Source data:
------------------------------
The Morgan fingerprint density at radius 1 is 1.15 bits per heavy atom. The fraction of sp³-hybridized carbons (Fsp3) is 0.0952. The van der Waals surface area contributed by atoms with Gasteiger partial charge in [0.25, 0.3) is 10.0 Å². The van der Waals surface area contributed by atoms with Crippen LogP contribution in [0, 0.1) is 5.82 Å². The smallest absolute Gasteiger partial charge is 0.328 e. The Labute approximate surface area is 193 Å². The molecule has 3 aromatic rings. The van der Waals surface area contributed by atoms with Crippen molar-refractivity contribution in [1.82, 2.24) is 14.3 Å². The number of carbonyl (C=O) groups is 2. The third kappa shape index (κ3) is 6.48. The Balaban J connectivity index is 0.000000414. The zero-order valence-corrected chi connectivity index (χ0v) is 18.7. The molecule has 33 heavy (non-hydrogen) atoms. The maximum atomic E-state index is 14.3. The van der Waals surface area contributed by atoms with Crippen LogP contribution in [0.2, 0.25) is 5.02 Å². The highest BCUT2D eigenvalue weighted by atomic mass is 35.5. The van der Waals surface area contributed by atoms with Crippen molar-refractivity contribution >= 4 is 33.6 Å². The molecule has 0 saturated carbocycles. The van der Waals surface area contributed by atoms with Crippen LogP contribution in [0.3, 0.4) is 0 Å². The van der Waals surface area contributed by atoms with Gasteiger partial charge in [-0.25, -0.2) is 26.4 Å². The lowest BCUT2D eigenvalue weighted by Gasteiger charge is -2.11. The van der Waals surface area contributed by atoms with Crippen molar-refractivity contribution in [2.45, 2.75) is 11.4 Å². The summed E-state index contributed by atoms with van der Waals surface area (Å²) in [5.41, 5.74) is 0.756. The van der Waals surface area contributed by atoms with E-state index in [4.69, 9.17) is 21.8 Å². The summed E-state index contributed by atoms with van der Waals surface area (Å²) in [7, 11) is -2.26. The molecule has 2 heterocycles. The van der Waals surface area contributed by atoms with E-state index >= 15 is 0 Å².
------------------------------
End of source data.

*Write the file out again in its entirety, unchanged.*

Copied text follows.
The Morgan fingerprint density at radius 1 is 1.15 bits per heavy atom. The fraction of sp³-hybridized carbons (Fsp3) is 0.0952. The van der Waals surface area contributed by atoms with Gasteiger partial charge in [0.25, 0.3) is 10.0 Å². The van der Waals surface area contributed by atoms with Crippen LogP contribution in [0, 0.1) is 5.82 Å². The smallest absolute Gasteiger partial charge is 0.328 e. The Labute approximate surface area is 193 Å². The molecule has 3 aromatic rings. The van der Waals surface area contributed by atoms with Crippen molar-refractivity contribution in [1.82, 2.24) is 14.3 Å². The number of carbonyl (C=O) groups is 2. The third kappa shape index (κ3) is 6.48. The Balaban J connectivity index is 0.000000414. The zero-order valence-corrected chi connectivity index (χ0v) is 18.7. The molecule has 33 heavy (non-hydrogen) atoms. The maximum atomic E-state index is 14.3. The van der Waals surface area contributed by atoms with Crippen LogP contribution in [0.2, 0.25) is 5.02 Å². The highest BCUT2D eigenvalue weighted by atomic mass is 35.5. The van der Waals surface area contributed by atoms with Crippen molar-refractivity contribution >= 4 is 33.6 Å². The molecule has 0 saturated carbocycles. The van der Waals surface area contributed by atoms with Crippen LogP contribution in [0.3, 0.4) is 0 Å². The van der Waals surface area contributed by atoms with Gasteiger partial charge in [-0.25, -0.2) is 26.4 Å². The lowest BCUT2D eigenvalue weighted by Gasteiger charge is -2.11. The van der Waals surface area contributed by atoms with Crippen molar-refractivity contribution in [2.45, 2.75) is 11.4 Å². The summed E-state index contributed by atoms with van der Waals surface area (Å²) in [5.41, 5.74) is 0.756. The van der Waals surface area contributed by atoms with E-state index in [4.69, 9.17) is 21.8 Å². The summed E-state index contributed by atoms with van der Waals surface area (Å²) in [7, 11) is -2.26. The molecule has 2 heterocycles. The van der Waals surface area contributed by atoms with E-state index >= 15 is 0 Å².